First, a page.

Researchers from the University of Hamburg in Germany, in collaboration with colleagues from the University of Aarhus in Denmark, have synthesized a new superconducting material by growing a few layers of an antiferromagnetic transition-metal chalcogenide on a bismuth-based topological insulator, both being non-superconducting materials.

While superconductivity and magnetism are generally believed to be mutually exclusive, surprisingly, in this new material, superconducting correlations...

Im Focus: Studying fundamental particles in materials

Laser-driving of semimetals allows creating novel quasiparticle states within condensed matter systems and switching between different states on ultrafast time scales

Studying properties of fundamental particles in condensed matter systems is a promising approach to quantum field theory. Quasiparticles offer the opportunity...

Im Focus: Designing Architecture with Solar Building Envelopes

Among the general public, solar thermal energy is currently associated with dark blue, rectangular collectors on building roofs. Technologies are needed for aesthetically high quality architecture which offer the architect more room for manoeuvre when it comes to low- and plus-energy buildings. With the “ArKol” project, researchers at Fraunhofer ISE together with partners are currently developing two façade collectors for solar thermal energy generation, which permit a high degree of design flexibility: a strip collector for opaque façade sections and a solar thermal blind for transparent sections. The current state of the two developments will be presented at the BAU 2017 trade fair.

As part of the “ArKol – development of architecturally highly integrated façade collectors with heat pipes” project, Fraunhofer ISE together with its partners...

Im Focus: How to inflate a hardened concrete shell with a weight of 80 t

At TU Wien, an alternative for resource intensive formwork for the construction of concrete domes was developed. It is now used in a test dome for the Austrian Federal Railways Infrastructure (ÖBB Infrastruktur).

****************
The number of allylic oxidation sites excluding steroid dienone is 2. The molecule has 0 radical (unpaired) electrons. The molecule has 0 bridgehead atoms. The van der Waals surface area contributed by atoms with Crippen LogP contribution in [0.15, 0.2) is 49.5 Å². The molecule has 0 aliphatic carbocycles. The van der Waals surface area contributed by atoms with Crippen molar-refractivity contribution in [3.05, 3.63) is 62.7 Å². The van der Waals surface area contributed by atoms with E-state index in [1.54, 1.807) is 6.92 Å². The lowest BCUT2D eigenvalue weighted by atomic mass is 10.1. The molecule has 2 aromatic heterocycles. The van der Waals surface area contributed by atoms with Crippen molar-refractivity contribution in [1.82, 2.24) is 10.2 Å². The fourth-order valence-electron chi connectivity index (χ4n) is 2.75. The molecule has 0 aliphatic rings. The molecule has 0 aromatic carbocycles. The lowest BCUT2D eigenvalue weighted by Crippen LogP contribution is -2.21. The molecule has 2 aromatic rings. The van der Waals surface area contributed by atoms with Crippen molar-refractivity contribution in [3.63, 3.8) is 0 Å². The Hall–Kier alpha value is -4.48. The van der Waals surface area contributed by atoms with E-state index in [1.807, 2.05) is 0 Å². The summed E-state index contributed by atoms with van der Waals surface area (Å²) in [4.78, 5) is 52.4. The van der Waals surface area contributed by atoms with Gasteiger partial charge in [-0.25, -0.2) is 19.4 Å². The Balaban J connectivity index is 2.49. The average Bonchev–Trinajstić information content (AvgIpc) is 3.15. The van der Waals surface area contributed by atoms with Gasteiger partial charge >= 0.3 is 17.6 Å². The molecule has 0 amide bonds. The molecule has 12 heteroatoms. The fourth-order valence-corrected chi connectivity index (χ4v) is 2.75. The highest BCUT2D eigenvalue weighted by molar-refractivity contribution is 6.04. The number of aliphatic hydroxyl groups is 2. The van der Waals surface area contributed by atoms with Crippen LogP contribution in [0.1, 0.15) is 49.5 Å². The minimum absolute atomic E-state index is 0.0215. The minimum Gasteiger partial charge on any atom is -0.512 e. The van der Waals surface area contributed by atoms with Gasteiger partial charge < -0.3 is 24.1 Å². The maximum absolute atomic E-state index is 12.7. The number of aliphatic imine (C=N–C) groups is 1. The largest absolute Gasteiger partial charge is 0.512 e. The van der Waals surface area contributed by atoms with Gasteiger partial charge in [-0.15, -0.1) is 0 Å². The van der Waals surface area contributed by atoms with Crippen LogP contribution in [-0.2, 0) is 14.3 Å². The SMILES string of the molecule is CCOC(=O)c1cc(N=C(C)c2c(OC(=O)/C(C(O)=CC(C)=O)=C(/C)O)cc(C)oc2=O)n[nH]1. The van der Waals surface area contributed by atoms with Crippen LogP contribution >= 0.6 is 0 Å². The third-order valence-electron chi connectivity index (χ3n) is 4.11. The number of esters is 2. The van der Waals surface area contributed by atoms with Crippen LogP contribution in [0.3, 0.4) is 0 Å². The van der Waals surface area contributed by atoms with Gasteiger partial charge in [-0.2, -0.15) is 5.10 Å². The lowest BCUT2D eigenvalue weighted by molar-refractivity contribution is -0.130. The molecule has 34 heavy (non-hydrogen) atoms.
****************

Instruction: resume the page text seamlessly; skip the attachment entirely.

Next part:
Concrete shells are efficient structures, but not very resource efficient. The formwork for the construction of concrete domes alone requires a high amount of...

Im Focus: Bacterial Pac Man molecule snaps at sugar

Many pathogens use certain sugar compounds from their host to help conceal themselves against the immune system. Scientists at the University of Bonn have now, in cooperation with researchers at the University of York in the United Kingdom, analyzed the dynamics of a bacterial molecule that is involved in this process. They demonstrate that the protein grabs onto the sugar molecule with a Pac Man-like chewing motion and holds it until it can be used. Their results could help design therapeutics that could make the protein poorer at grabbing and holding and hence compromise the pathogen in the host. The study has now been published in “Biophysical Journal”.

The cells of the mouth, nose and intestinal mucosa produce large quantities of a chemical called sialic acid. Many bacteria possess a special transport system...

All Focus news of the innovation-report >>>

Anzeige

Anzeige

Event News

12V, 48V, high-voltage – trends in E/E automotive architecture

10.01.2017 | Event News

2nd Conference on Non-Textual Information on 10 and 11 May 2017 in Hannover

09.01.2017 | Event News

Nothing will happen without batteries making it happen!

05.01.2017 | Event News

 
Latest News

Water - as the underlying driver of the Earth’s carbon cycle

17.01.2017 | Earth Sciences

Interfacial Superconductivity: Magnetic and superconducting order revealed simultaneously

17.01.2017 | Materials Sciences

Smart homes will “LISTEN” to your voice

17.01.2017 | Architecture and Construction

VideoLinks
B2B-VideoLinks
More VideoLinks >>>